Hillary vs Trump

I can’t belief I’m writing this post.  It seems a ridiculous topic because everyone and their dog has weighed in on this political drama.  I’m not even sure what either party is stumping anymore.  Full disclosure: I’m Canadian.  We have boring politics.  We voted out our last prime minister because he became too cloak and dagger with his policy decisions.  We voted in Trudeau because a) he’s handsome (yes, really) b)incredibly idealistic and c)naively optimistic; everything a prime minister needs to be righteous.  We love righteousness with a dollop of humble pie.  That is where American and Canadians are fundamentally different: we conceal contempt in favor of a begrudging handshake because we hate being the moral underdog.   Americans express contempt by right of moral authority.  Which one is the hypocrite?   It doesn’t really matter.   This post isn’t about the best approach to being heard.  It is about women in politics.  YES!  A feminist rant.  Please brace yourselves.

Here is the backstory.  My daughter and I have being going for about a year to playgroup hosted by a Baptist church as part of their community outreach.  I’m not Baptist.  I’m not Christian.  Or Muslim.  Or Jewish.  I grew up on First Nations reserves and I would say I’m closest to being an animist: the belief that all living things have a spirit and that we must peacefully coexist with Mother Earth through an acceptance of our humble place in its inspiring dynamics.   I go to the playgroup because they have excellent coffee, lots of snacks for the kids and parents and the conversation is good.  I’ve never hidden these facts and they know I won’t be attending  bible studies  anytime soon.   Every week the playgroup is hosted by the church coordinator, a lovely woman in her 50s that is always generous with her hugs and has an easy smile.   I’ve never had reason to be wary of her opinion or judgement.

Two days ago, a mother wanted to kick up a quick conversation by asking me if I’d watched the second televised debate between Hillary and Trump.  No, I hadn’t.  I stated:  I have no desire to watch Trump speak; he does not speak with meaning or purpose but only with vitriol.   The mother concurred and thought he was possibly crazy.  The church coordinator piped up:  no one should vote for Hillary; she cannot be trusted.  Which meant:  the Americans should vote for Trump.   I said a few more things on the subject, well aware the church coordinator was not speaking due to her disagreement with my favored choice for president.  I left the room to finish packing away some toys, thinking no more of it.  When I returned a few minutes later,  I entered upon the last utterance to the mother:  no woman should be a world leader.   The church coordinator immediately changed the topic upon my reentry into the room and thanked me (twice) for my help.  A classic Canadian moment.  Bleh.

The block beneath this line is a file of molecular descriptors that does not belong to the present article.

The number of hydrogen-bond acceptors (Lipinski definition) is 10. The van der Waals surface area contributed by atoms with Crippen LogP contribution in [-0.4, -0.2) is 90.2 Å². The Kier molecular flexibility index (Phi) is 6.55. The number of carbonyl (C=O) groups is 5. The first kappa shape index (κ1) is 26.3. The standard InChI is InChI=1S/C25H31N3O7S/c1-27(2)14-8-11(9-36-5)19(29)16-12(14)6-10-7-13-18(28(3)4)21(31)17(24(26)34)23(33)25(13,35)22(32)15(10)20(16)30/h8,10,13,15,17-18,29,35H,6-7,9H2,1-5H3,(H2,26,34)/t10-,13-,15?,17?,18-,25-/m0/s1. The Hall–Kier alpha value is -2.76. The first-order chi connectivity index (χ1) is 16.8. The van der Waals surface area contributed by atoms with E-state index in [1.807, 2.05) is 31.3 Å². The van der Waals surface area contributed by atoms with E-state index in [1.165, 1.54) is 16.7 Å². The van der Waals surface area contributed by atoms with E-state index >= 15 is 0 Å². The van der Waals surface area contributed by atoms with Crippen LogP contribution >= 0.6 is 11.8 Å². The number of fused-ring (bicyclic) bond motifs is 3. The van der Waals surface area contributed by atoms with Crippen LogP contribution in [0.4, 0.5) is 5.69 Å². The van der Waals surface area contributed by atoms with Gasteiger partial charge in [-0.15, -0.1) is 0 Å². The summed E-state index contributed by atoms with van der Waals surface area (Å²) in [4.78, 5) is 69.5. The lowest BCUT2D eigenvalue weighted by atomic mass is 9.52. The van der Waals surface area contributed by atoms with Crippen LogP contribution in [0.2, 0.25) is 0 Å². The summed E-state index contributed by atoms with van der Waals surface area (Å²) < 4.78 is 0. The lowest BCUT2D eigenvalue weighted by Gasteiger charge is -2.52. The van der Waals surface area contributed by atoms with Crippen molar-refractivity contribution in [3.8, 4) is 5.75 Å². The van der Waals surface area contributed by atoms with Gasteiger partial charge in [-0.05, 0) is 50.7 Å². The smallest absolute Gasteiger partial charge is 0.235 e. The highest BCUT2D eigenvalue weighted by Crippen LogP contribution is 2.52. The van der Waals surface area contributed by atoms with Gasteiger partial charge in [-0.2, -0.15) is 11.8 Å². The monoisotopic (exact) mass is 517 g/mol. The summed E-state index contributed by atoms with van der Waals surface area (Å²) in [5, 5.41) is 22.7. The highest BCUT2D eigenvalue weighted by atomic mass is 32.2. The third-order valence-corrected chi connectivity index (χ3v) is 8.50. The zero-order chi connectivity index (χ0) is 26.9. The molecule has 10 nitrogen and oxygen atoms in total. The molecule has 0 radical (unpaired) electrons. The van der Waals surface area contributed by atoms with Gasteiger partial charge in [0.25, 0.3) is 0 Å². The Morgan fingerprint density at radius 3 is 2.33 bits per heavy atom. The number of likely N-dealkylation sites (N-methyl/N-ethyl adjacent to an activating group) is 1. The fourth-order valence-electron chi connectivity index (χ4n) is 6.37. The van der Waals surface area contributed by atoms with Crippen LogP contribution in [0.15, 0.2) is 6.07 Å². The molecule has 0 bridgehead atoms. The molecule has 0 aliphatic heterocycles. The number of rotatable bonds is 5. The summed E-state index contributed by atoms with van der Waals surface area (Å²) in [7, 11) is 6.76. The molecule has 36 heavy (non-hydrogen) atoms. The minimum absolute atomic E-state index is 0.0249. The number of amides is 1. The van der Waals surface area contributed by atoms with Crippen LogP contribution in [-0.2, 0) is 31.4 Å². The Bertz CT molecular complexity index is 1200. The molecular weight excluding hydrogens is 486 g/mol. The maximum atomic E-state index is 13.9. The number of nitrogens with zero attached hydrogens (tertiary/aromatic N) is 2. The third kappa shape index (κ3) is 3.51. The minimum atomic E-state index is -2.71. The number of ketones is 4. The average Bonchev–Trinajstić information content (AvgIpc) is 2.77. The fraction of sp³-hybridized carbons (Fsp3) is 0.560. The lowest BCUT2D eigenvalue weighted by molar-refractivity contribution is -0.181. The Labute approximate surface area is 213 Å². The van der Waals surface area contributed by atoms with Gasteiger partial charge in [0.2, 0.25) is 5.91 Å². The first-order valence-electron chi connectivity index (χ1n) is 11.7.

If I had to describe the line drawn in the sand between Hillary and Trump, I would say it is the demarcation of two perceived crimes:  a husband’s adultery and the triumph of a woman scorned.  If ever there was a reason to elevate a woman’s transgressions to the crimes of her husband, I naively calculated Hillary’s post coital loyalty to her husband to be cancelled out by Trump’s own philandering.    How wrong I was.   It seems that adultery is a crime that doles out justice on a sliding scale; men may be forgiven but a woman is bonded in perpetuity to her own foolishness, either as victim or wrongdoer.

Hillary can and should be a world leader.  She is smart and politically savvy and tough as nails.  She does not succumb to outbursts of emotion under extreme verbal assault and doesn’t flinch from over inflated threats.  She is a class act.  It is ironic that her adversary is unable to exhibit the same restraint and whose histrionics undermine his legitimacy to pass judgement on women.  I’m only disappointed that other women would attempt to do the same.  In 2016, the disparity in moral indignation towards men and women for equal crimes is hard to behold.  As a good feminist or maybe just an idealist, I’ll have my champagne ready on election night.  Good luck Hillary and may your good fortune sweep forth the winds of change.  It seems the moral righteousness of men and women, American and Canadian alike, could use a good dusting.